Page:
Monday, November 23, 2015

Latter-day tribal Christianity


Last month, interestingly from Canada: The Pier’s patriarch: Waterman enthroned to head church. African Orthodox leader “man of great compassion.”

Sincere vagantes. Vaguely high-church but either creative or ignorant about the traditions they borrow piecemeal.

And interestingly this outfit isn't the real African Orthodox Church but a more liberal splinter; I understand the original doesn't ordain women.

Mike Myers' Linda Richman of "Coffee Talk" character: "The African Orthodox Church is neither African nor Orthodox. Discuss!" It's true. The original is a 1920s black ex-Episcopal offshoot of Marcus Garvey's movement in America. An Episcopal priest got vagante episcopal orders from some ex-Old Catholic and set up his own thing, interesting-looking in America's golden era because it looked just like a small version of Cardinal Spellman's Catholic Church but it was all black. 25 years ago I met one of their bishops, a dignified old gentleman dressed in choir habit (cassock, zucchetto, mozetta, lace rochet, and chimere) just like Archbishop Lefebvre. (By the way, older black men are the only ones in Philadelphia who still dress like me; they do it on Sunday for church.)

Vagantes often call themselves Orthodox because they know it means Catholic without the Pope. They have no connection to the real Orthodox so they aren't recognized by them (actually the Orthodox don't recognize anybody outside Orthodoxy) and they usually don't follow those rules any more than they do ours.

This crew, while not Byzantine by any stretch, goes one further, though: just like the real Orthodox, they've essentially made the tribe their faith. We inculturate so the church is very local: Italian, Polish, and Melkite Catholicism are each unique, for example, even though most national Catholicisms share the Roman Rite. (For us, it actually doesn't start with the Pope; the church's basic unit is the diocese, gathered around the bishop as in apostolic times... who is in communion with the rest of the world's Catholic bishops, who of course include you-know-who in Rome, who has a unique, indispensable job in the church. There. I think I've got it covered.) But when you're worshipping Greekness or blackness (or whiteness; why Catholics aren't Nazis), you've got a problem. Franciszek Hodur did it with Polishness; his tiny church still exists in America but is on life support.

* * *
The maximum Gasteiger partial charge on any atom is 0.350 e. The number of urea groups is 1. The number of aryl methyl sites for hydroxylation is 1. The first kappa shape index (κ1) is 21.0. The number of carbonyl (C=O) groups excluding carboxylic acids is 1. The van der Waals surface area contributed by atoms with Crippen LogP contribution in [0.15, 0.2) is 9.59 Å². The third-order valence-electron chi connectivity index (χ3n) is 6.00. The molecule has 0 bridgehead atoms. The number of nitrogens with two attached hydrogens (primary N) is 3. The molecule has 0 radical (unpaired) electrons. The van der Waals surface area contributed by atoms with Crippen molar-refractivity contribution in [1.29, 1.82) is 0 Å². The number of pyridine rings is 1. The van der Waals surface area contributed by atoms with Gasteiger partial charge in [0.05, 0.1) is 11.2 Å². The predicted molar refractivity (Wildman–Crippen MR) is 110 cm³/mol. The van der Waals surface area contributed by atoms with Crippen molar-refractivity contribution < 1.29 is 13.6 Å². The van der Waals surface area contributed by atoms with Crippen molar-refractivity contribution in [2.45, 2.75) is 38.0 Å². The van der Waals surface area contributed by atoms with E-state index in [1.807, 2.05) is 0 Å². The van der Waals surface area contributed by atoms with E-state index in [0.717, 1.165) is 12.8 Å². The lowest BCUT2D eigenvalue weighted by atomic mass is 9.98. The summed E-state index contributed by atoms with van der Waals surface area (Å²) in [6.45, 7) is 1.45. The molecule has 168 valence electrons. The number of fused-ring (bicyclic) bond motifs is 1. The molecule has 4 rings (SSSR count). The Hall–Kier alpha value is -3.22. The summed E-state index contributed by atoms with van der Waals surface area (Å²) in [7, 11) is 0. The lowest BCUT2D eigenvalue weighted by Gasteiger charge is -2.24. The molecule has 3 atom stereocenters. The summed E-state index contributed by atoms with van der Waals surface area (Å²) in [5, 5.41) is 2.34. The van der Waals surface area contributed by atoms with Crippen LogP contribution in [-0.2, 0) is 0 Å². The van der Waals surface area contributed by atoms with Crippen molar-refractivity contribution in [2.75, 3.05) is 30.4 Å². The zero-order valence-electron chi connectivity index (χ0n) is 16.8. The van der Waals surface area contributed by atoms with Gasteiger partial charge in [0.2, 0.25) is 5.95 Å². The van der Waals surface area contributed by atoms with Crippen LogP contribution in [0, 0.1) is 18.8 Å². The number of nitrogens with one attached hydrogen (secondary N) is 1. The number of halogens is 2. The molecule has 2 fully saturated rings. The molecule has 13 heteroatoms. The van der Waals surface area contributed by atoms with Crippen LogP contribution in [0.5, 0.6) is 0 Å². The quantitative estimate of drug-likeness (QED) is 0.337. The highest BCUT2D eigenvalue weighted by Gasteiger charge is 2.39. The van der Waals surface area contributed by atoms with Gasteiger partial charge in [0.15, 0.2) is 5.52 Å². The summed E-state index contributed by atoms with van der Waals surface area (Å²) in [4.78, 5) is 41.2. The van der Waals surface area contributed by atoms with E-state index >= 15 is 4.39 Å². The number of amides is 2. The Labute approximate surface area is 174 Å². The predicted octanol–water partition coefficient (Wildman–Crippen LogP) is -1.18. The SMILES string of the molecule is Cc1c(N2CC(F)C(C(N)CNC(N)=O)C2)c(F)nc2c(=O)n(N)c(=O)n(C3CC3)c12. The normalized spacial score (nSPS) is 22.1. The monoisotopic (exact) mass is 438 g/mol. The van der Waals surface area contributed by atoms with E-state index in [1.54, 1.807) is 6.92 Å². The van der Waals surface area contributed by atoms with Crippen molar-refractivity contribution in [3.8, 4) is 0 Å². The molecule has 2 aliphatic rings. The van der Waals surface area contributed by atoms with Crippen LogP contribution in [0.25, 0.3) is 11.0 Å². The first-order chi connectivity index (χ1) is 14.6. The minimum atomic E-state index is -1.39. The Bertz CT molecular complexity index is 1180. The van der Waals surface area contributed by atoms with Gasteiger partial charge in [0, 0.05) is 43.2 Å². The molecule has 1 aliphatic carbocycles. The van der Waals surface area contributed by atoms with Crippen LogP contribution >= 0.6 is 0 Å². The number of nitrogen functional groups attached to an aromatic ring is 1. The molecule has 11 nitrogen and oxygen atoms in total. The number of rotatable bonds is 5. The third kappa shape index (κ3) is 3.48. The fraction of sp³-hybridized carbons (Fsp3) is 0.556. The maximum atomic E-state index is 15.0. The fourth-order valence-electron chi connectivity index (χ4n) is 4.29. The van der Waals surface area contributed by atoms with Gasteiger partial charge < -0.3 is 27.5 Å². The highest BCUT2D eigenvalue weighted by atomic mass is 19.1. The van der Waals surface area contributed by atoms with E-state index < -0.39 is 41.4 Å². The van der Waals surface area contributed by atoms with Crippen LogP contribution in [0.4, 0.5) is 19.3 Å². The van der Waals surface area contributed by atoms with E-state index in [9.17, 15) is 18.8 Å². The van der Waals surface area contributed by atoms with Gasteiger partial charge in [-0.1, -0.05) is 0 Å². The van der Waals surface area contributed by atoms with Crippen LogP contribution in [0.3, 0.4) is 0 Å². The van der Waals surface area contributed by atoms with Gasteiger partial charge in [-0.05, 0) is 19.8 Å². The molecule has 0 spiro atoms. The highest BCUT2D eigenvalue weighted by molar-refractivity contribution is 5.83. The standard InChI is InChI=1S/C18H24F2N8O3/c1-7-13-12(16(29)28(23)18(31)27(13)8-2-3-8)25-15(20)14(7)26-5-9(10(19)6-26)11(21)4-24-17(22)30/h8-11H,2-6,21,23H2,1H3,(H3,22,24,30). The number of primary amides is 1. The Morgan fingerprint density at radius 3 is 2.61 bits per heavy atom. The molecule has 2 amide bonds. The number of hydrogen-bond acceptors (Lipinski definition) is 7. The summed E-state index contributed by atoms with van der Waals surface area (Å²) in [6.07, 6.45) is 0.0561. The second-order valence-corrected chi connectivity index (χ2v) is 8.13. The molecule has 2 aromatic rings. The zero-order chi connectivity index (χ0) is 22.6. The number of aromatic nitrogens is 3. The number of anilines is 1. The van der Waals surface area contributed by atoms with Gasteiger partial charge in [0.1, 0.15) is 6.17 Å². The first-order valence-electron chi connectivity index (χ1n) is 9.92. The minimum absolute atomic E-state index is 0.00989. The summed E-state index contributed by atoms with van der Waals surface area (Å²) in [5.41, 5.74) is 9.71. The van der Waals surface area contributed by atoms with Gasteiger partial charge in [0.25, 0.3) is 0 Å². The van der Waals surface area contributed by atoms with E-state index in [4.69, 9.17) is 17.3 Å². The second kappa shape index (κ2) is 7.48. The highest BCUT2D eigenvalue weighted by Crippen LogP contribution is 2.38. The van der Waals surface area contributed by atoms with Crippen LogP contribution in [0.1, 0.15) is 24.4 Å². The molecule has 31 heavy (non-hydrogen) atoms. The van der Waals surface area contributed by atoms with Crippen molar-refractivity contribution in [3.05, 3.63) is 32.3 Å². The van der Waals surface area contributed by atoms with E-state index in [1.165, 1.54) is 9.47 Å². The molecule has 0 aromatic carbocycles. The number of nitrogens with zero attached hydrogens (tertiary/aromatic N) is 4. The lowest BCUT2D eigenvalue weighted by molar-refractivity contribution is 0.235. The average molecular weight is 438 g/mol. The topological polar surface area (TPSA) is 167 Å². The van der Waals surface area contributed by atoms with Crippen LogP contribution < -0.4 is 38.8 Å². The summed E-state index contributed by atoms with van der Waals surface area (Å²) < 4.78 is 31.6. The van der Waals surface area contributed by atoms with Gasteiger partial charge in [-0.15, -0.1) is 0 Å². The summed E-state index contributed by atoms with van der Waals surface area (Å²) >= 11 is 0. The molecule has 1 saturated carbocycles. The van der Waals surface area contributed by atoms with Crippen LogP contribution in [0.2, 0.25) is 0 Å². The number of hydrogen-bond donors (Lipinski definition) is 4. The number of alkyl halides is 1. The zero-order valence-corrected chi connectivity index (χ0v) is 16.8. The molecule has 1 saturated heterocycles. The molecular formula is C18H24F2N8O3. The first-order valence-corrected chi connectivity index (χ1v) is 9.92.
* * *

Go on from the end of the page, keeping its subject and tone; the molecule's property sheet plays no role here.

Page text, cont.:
I think the real African Orthodox Church has the church named for John Coltrane, whom they canonized. That says it all.

Nearly 70 years later, troublemaker ex-Catholic priest George Stallings basically reinvented the wheel, starting his own version of this church; I think he and it are still around, but like it very small. Stallings also paralleled Hodur: troublesome but a bishop gave him a chance, sending him to seminary and ordaining him, then he bit the hand that fed him.

Reminds me too of another founding reverend father in America's vagante scene, Carmel Henry Carfora, an Italian-born ex-Franciscan priest an ex-Old Catholic, de Landas Berghes (a European nobleman who eventually came into the church), jumped up to bishop, so for decades he both imitated the church and railed against it at the same time (a lot like Hodur, a liberal wack in Catholic garb). Italian folk Catholicism and Italian anti-clericalism (we revere the office of the clergy but know priests too well to worship them) all in one go!

Religion is by nature serious but it sure can be fun sometimes.

1 comment:

  1. As I recall, the AOC made inroads in Africa in the 30's & 40s and a portion of that group made contact with Alexandria and are now in the fold of the PoA.

    I once perused the collected newsletters from the early years leather bound tomes at The Ohio State University library. It had a thriving and dynamic early few years.

    Groups like the AOC, PNCC, Evangelical Orthodox & Charismatic Episcopal Church always fascinated me. The early years are often rather brilliant and robust - in direct proportion to the founder's charisma & lifespan.

    These ecclesial outliers are a fascinating study in organizing & enrollment. Replicating historic church structures newly with actual parishes & parishoners... It's fascinating. "Yes, we need patriarchs, bishops, sacraments, liturgy... But not from those guys over there from whence we get these ideas!"

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